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Mindfulness and Addiction: What It Is & Is It Effective?

Addiction is a complex disease that can be approached very differently from case to case. In recent decades, mindfulness-based interventions (MBIs) have been studied as an alternative to treat an array of addictive behaviors, including substance abuse.1

What Is Mindfulness?

Mindfulness is the practice of cultivating a state of awareness. One of the most cited definitions of mindfulness speaks to the awareness that arises through paying attention in a particular way, in the present moment, and in a nonjudgmental way.1

Mindfulness is one of the many forms of meditation. Meditation uses different practices to help quiet the mind and achieve a higher level of consciousness, one of which is mindfulness.

The practice of mindfulness has its origins in Buddhist and Hindu teachings. The practice was first popularized in the West through the work of Jon Kabat-Zinn, who started mindfulness-based stress reduction (MBSR) to help treat pain, anxiety, and chronic stress, ultimately bringing mindfulness into clinical practice.2 Since then, many other interventions have developed mindfulness meditation as a behavioral intervention for clinical problems.2

How Does Mindfulness Work?

Mindfulness is linked to changes in the brain and the body’s production of hormones and other chemicals that affect our physical and mental health. Brain imaging studies from 2014 associate mindfulness with changes in the structure and function of the brain, as well as changes in behavior. Mindfulness may lessen the emotional experience of pain and reactive and fearful responses while enhancing thoughtful appraisal of events.3

A mindfulness session may be led by a clinical psychologist, mindfulness facilitators, therapists, or counselors. Each session includes meditation skills practice, followed by discussions about the participant’s experience with meditation.4 Throughout mindfulness practice, patients are taught various meditation skills, including:4

  • Body scan: A practice that involves noticing and observing physical sensations in sequential parts of the body. The goal is to see if there are any thoughts or feelings attached to these sensations and how they flow over time.
  • Mindful movement: This practice introduces movement to the body scan. It focuses on noticing any physical sensations and thoughts or feelings attached and how these move through the body as we pay close attention to them.
  • Guided practice: A practice that forces participants to become aware of external sounds, breathing, and physical sensations as they notice thoughts or feelings as they arise.

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Mindfulness in Addiction Recovery

Initially, mindfulness training programs focused on reducing psychiatric disorders’ emotional distress.5 More recently, MBIs have been tailored directly to address the mechanisms that underlie addiction.5 Several controlled research studies have demonstrated that MBIs can significantly benefit users of addictive substances, including nicotine, alcohol, cocaine, and opioids.5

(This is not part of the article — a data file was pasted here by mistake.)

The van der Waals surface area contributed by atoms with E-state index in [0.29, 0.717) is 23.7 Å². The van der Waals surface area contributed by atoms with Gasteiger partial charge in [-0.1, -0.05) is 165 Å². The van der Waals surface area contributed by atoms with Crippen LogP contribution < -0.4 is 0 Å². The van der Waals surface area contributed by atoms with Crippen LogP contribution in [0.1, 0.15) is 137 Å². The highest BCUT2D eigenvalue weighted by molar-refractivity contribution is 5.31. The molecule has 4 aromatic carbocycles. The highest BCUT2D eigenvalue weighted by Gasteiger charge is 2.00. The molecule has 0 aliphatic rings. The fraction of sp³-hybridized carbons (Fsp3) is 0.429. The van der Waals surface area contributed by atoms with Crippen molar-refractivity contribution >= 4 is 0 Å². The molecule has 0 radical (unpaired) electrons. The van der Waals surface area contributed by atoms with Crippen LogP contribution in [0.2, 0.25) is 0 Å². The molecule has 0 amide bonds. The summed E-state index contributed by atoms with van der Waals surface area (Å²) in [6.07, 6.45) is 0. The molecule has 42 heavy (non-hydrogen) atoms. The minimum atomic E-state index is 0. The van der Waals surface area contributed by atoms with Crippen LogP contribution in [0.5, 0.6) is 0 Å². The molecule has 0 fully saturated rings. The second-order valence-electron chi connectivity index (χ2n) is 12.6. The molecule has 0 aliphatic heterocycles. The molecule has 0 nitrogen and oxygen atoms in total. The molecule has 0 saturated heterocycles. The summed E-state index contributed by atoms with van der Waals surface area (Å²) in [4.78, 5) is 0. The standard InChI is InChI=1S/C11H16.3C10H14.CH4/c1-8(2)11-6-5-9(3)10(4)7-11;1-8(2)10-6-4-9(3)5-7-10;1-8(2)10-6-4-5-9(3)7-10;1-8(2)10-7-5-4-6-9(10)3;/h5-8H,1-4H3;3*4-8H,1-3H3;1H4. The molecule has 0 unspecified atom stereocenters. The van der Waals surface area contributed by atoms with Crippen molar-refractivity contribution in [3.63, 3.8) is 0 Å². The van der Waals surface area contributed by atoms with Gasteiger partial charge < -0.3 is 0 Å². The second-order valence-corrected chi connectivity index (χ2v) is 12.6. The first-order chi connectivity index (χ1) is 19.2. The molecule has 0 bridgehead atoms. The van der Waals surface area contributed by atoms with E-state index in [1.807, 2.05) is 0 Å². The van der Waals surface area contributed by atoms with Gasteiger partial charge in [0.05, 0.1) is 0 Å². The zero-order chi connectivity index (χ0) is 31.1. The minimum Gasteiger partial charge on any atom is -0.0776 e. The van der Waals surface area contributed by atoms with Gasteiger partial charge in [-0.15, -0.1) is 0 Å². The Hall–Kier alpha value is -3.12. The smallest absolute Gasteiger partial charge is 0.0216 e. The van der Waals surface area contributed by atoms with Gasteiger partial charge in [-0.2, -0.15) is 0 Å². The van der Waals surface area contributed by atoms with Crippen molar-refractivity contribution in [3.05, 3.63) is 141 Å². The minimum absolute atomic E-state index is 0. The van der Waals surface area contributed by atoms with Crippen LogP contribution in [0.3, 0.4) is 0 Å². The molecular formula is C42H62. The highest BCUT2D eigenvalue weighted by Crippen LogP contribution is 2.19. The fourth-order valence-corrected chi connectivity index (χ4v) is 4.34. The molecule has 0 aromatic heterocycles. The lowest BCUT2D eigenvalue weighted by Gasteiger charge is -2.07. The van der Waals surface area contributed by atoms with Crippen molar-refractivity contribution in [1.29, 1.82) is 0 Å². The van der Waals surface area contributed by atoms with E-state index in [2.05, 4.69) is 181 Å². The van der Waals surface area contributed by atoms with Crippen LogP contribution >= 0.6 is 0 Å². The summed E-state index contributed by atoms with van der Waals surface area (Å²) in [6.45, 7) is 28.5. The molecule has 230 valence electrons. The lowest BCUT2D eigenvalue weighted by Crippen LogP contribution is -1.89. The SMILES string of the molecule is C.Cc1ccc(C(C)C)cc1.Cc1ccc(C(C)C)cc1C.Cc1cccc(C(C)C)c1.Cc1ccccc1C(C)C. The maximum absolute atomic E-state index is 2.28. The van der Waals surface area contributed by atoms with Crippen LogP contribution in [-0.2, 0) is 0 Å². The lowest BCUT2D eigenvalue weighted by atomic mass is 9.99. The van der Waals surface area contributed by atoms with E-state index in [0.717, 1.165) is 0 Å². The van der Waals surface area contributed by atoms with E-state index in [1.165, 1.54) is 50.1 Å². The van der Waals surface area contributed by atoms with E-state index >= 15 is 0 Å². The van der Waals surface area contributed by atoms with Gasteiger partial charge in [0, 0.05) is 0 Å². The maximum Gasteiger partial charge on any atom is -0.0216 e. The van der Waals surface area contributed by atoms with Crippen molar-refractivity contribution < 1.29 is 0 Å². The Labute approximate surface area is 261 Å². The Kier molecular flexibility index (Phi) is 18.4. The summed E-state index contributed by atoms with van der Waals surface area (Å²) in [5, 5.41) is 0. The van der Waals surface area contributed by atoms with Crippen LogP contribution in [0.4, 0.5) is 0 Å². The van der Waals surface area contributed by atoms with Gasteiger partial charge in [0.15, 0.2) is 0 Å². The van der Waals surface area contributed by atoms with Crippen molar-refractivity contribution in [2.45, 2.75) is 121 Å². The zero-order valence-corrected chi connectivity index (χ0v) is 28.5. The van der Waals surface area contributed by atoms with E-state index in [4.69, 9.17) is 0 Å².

Using MBIs for addiction tends to be a multi-week intervention of approximately 8 weeks, usually delivered in a group therapy format. Because of this, it’s common to see it available in residential treatments, outpatient treatment programs, and holistic addiction treatment programs.5 Since MBIs involve regular practice and motivation, many inpatient addiction treatment programs also introduce several motivational interviewing sessions before initiating mindfulness training.5

Overall, there’s support for the effectiveness of MBIs in reducing stress and improving clinical outcomes.6 Other reports suggest that MBIs can help mitigate the effects of cravings and substance misuse, reducing the risk of relapse after treatment.5

Is Mindfulness-Based Substance Abuse Treatment Effective?

When it comes to therapies for substance abuse, multiple studies reviews suggest MBIs appear to be as effective as an evidence-based treatment for substance misuse at reducing the frequency and quantity of substance use, substance-related problems, and cravings and increasing the rate of abstinence among participants.7

Specifically, mindfulness-based substance use treatment can help:5

  • Decrease habit behavior and addictive responses to reduce or prevent substance use.
  • Improve self-reported ability to regulate alcohol or drug urges.
  • Reduce stress levels as it relates to substance use-related cues.
  • Regulate emotional processing amid a negative situation.
  • Increase reward experience and positive emotion.

In one study, compared to treatment, as usual, groups that undergo mindfulness-based relapse prevention (MBRP) showed a 54% decreased risk of relapse to drug use and a 59% reduced risk of relapse to heavy drinking.7

Finding Mindfulness Addiction Treatment

Many addiction treatment programs offer mindfulness-related treatment, but not all. It’s important to talk with each facility to confirm whether it’s delivered or not. Mindfulness treatment and other practices might be part of alternative therapy in group settings.

In any case, finding a treatment center that is in-network with your health insurance provider is essential. Call your insurance provider directly or speak with an admissions navigator to help you find an in-network addiction treatment center near you.

Mindfulness FAQs

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